First things first – thanks to all the people that reminded me what the title of this movie was. If you read my last post, you’ll know that I watched the film and forgot to take note of it’s name…subsequently completely forgetting what it was called (a rookie mistake I seem to pull off time and time again!).
Anyway – cheers for the heads up – I wouldn’t have remembered it myself (I was stuck on The Woman In The Woods).
Not a great movie, but much better than a lot of titles that I’ve had to sit through this year. It has that traditional woods/forest/Blair Witch vibe to it, which is always most welcome.
Over 1600 people have gone mysteriously missing in national parks and forests across the US and a group of friends are about to encounter the thing that’s responsible. Brothers Brad and Mike Rayburn along with their friend Dennis Copley are the creators of Ultimate Survival, an amateur survival web series they hope will take them to internet stardom. When Hope, an old friend of Dennis’ from film school, reaches out and offers up her family’s tiny cabin way off the grid in the Rocky Mountains, they all jump at the opportunity to use the location for an episode. Road trip and campfire bonding ensue and Dennis and Hope spark up an old romance but as they hike deeper into the mountains to film their episode it becomes apparent that there is something following them and it’s not going to let them leave.
As I touched on above, this wasn’t exactly a great movie, but it did have enough traditional elements to keep me glued to the screen for large periods.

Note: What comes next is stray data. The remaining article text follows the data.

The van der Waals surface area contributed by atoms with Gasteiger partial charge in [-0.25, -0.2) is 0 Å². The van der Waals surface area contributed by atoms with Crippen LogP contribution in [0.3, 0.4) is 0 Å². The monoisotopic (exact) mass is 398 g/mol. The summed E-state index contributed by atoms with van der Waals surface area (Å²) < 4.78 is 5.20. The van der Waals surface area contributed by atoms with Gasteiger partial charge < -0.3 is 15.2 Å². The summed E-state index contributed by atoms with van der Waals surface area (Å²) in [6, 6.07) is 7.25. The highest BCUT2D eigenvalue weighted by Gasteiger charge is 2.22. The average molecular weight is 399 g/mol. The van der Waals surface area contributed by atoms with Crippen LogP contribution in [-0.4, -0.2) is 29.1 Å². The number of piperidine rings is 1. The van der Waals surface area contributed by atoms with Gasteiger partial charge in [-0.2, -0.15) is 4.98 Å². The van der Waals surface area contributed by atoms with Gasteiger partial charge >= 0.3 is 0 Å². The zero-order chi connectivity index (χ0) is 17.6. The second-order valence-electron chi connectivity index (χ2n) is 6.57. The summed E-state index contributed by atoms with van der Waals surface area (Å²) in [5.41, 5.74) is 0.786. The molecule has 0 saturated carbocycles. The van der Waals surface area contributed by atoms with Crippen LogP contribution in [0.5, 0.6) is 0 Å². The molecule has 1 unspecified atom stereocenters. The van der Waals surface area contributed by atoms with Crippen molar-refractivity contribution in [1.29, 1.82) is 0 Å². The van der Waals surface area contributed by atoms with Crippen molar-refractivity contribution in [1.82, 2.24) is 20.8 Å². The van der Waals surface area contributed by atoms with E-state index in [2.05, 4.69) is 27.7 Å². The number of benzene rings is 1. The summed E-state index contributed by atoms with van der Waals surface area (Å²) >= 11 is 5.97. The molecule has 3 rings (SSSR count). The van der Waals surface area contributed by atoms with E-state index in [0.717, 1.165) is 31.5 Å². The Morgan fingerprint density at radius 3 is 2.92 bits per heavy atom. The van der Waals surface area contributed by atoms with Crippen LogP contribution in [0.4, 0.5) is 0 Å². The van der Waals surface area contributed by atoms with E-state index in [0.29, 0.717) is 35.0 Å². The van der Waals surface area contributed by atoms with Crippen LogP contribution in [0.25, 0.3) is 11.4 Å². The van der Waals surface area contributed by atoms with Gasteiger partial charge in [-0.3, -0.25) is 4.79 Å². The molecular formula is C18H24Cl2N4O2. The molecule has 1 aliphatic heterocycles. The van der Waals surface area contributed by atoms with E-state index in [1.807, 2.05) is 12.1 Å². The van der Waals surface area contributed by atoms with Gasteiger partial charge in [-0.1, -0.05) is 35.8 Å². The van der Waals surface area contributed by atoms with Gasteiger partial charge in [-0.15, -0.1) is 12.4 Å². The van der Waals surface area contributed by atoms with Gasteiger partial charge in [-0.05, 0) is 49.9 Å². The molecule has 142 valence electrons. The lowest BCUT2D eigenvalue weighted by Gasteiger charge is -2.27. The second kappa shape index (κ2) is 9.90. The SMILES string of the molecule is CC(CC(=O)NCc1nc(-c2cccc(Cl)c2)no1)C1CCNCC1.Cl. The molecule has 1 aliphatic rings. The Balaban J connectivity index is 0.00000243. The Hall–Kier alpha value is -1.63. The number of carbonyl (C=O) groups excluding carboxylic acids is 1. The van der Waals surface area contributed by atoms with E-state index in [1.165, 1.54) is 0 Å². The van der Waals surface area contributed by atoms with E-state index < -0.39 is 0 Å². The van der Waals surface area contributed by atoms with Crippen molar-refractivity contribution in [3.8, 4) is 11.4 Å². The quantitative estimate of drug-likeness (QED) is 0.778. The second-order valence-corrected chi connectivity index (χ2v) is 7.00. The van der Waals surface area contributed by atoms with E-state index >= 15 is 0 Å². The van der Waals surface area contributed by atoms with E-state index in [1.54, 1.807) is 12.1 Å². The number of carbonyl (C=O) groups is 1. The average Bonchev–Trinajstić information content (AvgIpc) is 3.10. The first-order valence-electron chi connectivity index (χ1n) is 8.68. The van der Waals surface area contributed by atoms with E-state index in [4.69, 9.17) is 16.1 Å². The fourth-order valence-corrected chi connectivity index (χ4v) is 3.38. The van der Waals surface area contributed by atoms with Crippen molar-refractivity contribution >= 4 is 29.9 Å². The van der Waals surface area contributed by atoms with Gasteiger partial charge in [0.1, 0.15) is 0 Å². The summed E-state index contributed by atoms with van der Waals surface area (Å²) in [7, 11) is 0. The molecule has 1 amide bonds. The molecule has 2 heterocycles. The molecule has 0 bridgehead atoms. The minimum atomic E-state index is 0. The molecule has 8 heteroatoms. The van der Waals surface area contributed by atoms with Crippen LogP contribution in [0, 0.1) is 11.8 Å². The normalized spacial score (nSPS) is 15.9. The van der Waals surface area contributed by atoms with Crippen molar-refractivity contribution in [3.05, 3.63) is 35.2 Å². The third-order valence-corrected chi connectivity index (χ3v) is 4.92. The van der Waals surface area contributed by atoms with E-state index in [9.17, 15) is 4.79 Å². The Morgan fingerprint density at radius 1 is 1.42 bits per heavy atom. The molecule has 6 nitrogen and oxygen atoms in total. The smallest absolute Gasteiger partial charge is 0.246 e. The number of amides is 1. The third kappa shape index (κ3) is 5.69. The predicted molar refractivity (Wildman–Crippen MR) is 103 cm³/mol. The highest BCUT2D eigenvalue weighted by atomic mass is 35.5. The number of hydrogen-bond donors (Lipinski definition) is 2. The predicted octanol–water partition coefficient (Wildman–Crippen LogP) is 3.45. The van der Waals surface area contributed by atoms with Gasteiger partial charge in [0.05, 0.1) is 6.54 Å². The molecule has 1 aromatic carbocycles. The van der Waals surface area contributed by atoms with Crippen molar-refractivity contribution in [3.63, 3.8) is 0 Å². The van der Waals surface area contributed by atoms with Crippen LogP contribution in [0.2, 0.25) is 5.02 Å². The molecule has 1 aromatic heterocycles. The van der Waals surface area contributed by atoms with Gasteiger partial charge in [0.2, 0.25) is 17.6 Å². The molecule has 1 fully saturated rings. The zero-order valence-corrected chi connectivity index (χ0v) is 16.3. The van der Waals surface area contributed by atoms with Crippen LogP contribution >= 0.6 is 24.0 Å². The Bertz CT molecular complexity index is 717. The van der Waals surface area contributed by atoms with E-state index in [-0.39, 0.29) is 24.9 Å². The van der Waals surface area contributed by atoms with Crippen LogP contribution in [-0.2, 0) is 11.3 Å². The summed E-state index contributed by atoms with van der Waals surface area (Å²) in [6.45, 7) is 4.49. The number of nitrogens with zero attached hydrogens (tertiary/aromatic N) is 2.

First off was the quality. Now, I noticed that the budget for the filmmakers was set at $35,000 – which is a tidy chunk for an indie Found Footage director to play about with. This meant that the overall cinematography and ‘clean’ feel to each scene was pretty good, and very watchable.
I was also quite impressed by the quality of the actors. After a rather dodgy and uncomfortable first scene, they did improve vastly and kinda moulded into the movie as it moved along. The characters were complete wankers, but I’m not from the US so they may not appear this way to everyone (although I suspect they will!).
But this is normally the case with FF films – it’s not often that we fall in love with the characters involved.
Actually, before we carry on – there’s one FF gripe I need to highlight, as most movies in this genre, including this one, opt to use it in the very first scene of their project…
Why, why, oh WHY…do directors opt to use that:
“Hello, hello…is this thing turned on…YES…there we are…”
Seriously, from now onward – count how many Found Footage movies opt to use this stupid fucking opening line.
Have you ever come out with this when you turn on a camcorder?
Looking into it like some kind of retard?
Nope – neither have I!
Okay, rant over.
The film moves along pretty decently, but there is a long period of ‘build’ before we get to the meaty stuff. The ending is pretty good, and I liked the ‘entity’ or the ‘she’. But, a couple of the killing scenes were completely over the top and not in any way realistic.
No spoilers – but the very last kill in the movie had me chuckling for about five minutes. It was like one of those gore-fest kills from a 1980’s slasher movie (look out for it!).
But overall this was a watchable project. You can tell (for once) that the filmmakers had a little backing behind them, but I still wouldn’t class them as talented (sorry!).
Worth watching, a bit slow, and some funny moments (that are not meant to be funny!). But a half-decent way to kill an hour or so.